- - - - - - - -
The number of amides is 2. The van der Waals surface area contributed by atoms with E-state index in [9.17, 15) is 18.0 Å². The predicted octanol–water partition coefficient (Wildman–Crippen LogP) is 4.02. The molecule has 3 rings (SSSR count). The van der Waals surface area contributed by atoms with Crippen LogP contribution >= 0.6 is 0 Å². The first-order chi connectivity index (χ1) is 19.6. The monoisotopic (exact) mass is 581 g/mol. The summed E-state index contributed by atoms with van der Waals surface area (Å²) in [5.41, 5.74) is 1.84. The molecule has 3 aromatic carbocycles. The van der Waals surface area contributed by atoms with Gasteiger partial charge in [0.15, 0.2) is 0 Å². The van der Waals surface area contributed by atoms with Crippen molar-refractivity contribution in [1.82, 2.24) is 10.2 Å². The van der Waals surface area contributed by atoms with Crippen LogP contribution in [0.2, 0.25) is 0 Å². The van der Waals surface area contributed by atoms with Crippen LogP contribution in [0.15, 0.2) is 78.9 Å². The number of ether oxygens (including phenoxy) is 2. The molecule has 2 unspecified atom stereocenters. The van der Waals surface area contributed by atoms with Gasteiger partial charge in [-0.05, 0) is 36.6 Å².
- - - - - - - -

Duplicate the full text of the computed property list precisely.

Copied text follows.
The number of amides is 2. The van der Waals surface area contributed by atoms with E-state index in [9.17, 15) is 18.0 Å². The predicted octanol–water partition coefficient (Wildman–Crippen LogP) is 4.02. The molecule has 3 rings (SSSR count). The van der Waals surface area contributed by atoms with Crippen LogP contribution >= 0.6 is 0 Å². The first-order chi connectivity index (χ1) is 19.6. The monoisotopic (exact) mass is 581 g/mol. The summed E-state index contributed by atoms with van der Waals surface area (Å²) in [5.41, 5.74) is 1.84. The molecule has 3 aromatic carbocycles. The van der Waals surface area contributed by atoms with Gasteiger partial charge in [0.15, 0.2) is 0 Å². The van der Waals surface area contributed by atoms with Crippen molar-refractivity contribution in [1.82, 2.24) is 10.2 Å². The van der Waals surface area contributed by atoms with Crippen LogP contribution in [0.2, 0.25) is 0 Å². The van der Waals surface area contributed by atoms with Crippen LogP contribution in [0.15, 0.2) is 78.9 Å². The number of ether oxygens (including phenoxy) is 2. The molecule has 2 unspecified atom stereocenters. The van der Waals surface area contributed by atoms with Gasteiger partial charge in [-0.05, 0) is 36.6 Å².